239 F2d 60 Grauert v. Dulles
239 F.2d 60
99 U.S.App.D.C. 240
Peter GRAUERT and Hans Herbert Grauert, Minors, represented
by their father Dr. Hans Grauert, as next of kin
and natural guardian, Appellants,
John Foster DULLES, Secretary of State, Appellee.
United States Court of Appeals District of Columbia Circuit.
Argued Sept. 28, 1956.
Decided Nov. 9, 1956.
Writ of Certiorari Denied March 25, 1957.
See 77 S.Ct. 666.
[99 U.S.App.D.C. 241] Mr. George Eric Rosden, Washington, D.C., for appellant.
Mr. John W. Kern, III, Asst. U.S. Atty., with whom Mr. Oliver Gasch, U.S. Atty., and Mr. Lewis Carroll and Miss Catherine B. Kelly, Asst. U.S. Attys., were on the brief, for appellee.
Before EDGERTON, Chief Judge, and DANAHER and BASTIAN, Circuit judges.
EDGERTON, Chief Judge.
Appellants asked the District Court to declare them to be citizens of the United States by birth. Appellee says they are citizens by naturalization.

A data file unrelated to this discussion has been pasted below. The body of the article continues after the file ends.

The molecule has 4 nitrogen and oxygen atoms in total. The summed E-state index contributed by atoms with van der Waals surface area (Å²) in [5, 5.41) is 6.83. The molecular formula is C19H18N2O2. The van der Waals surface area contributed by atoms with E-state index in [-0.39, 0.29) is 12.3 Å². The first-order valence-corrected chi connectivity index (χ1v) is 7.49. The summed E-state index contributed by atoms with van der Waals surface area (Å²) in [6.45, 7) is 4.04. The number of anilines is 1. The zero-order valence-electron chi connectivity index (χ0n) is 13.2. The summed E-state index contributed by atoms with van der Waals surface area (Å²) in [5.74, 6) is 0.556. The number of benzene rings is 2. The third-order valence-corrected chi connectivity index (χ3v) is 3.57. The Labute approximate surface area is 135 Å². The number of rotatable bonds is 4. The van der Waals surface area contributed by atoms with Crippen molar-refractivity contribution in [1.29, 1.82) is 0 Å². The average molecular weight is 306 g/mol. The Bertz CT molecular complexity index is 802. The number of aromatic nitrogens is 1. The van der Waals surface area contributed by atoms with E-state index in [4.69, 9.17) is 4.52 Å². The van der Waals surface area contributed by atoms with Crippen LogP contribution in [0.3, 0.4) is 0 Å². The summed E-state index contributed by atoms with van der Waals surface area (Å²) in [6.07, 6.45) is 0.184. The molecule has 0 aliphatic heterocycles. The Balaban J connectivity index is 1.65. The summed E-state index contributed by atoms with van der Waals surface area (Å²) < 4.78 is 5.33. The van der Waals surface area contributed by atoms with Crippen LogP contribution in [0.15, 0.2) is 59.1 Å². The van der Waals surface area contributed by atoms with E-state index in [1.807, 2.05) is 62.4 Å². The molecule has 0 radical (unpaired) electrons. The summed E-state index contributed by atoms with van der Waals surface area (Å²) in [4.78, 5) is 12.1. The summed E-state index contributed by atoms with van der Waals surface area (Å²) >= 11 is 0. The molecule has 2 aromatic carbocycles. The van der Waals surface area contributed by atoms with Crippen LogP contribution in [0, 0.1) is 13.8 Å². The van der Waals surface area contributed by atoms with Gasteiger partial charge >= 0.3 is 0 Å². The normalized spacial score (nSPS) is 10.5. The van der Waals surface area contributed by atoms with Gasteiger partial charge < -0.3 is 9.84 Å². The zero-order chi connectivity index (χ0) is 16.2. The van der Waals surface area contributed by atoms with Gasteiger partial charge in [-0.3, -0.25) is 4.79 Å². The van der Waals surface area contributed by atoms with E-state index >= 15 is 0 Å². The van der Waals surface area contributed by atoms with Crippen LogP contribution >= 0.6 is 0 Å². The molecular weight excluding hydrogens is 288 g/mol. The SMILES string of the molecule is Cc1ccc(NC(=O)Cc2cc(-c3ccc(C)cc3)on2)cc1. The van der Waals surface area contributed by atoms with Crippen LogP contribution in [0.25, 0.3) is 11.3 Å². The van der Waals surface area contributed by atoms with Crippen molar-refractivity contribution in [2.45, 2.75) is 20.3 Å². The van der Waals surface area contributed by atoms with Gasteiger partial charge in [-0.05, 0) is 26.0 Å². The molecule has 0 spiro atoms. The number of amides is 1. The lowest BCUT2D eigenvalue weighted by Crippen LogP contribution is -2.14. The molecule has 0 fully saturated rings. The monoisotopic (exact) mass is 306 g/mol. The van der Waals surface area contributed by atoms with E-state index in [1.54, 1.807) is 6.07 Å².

We do not reach the merits. We think the court was right in dismissing the complaint for lack of jurisdiction. Grauert v. Dulles, D.C., 133 F.Supp. 836. The federal Declaratory Judgments Act (28 U.S.C.A. §§ 2201, 2202) 'omits status and limits the declaration to cases of actual controversy' the decision of which will serve 'some useful purpose'. Public Service Commission v. Wycoff Co., 344 U.S. 237, 242, 244, 73 S.Ct. 236, 239, 97 L.Ed. 291. In McGrath v. Kristensen, 340 U.S. 162, 71 S.Ct. 224, 95 L.Ed. 173, and Perkins v. Elg, 307 U.S. 325, 59 S.Ct. 884, 83 L.Ed. 1320, the plaintiff who claimed citizenship was threatened with deportation. In Savorgnan v. United States, 338 U.S. 491, 70 S.Ct. 292, 94 L.Ed. 287, the plaintiff who claimed citizenship had applied for and had been refused an American passport. See Savorgnan v. United States, D.C., 73 F.Supp. 109, 111. The complaint in the present case shows nothing of the sort. It shows that the plaintiffs do not 'want to risk the consequences of the differentiation between naturalized citizens and citizens by birth in the face of the existing negative determination by defendant.' No such consequences appear to have arisen, other than appellee's refusal to give the plaintiffs certain birth certificates that might become useful, in the indefinite future, in circumstances that may never arise. Accordingly judicial consideration and determination, at this time, of the disputed question whether the plaintiffs are citizens by birth or by naturalization, would serve no 'useful purpose'.